Margaret Wade Labarge describes how, in 1247, having resolved to set out on a crusade, the pious King of France organized a new body of officials to help him put the affairs of his realm in order by investigating any complaints against himself or those who served him.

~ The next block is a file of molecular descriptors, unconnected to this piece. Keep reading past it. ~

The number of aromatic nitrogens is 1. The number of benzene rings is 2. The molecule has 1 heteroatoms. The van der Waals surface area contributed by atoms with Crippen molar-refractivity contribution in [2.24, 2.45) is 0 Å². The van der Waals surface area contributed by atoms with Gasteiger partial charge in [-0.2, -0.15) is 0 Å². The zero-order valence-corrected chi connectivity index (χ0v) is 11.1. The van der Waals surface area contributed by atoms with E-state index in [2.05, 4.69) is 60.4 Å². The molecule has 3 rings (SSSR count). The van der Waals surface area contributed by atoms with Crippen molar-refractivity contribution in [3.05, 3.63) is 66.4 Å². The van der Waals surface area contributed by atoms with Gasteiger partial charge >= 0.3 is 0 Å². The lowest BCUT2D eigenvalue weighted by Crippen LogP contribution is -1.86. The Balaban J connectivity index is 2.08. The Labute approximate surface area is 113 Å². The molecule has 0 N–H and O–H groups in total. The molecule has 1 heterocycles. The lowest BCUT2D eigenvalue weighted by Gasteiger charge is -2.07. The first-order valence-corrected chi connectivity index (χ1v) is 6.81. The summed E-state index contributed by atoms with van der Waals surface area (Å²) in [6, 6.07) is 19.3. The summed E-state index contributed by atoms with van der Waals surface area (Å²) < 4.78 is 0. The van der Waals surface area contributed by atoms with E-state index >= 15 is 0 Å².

The year 1265 marked the climax in the fortunes of Simon de Montfort, Earl of Leicester. Having defeated the forces of King Henry III during the previous summer, and captured his son and heir, Prince Edward, the Earl was the effective master of baronial England. But his dominance did not endure for long. In May, Prince Edward escaped from his guards and, on August 4th, he overwhelmed Montfort's army at the Battle of Evesham; the Earl himself was killed in the engagement. For six months of this period, the Montfort household rolls have survived. Originally compiled for his wife, the Princess Eleanor, sister of Henry III, they present a remarkably intimate picture of domestic and social life in a powerful thirteenth-century nobleman's family, writes Margaret Wade Labarge.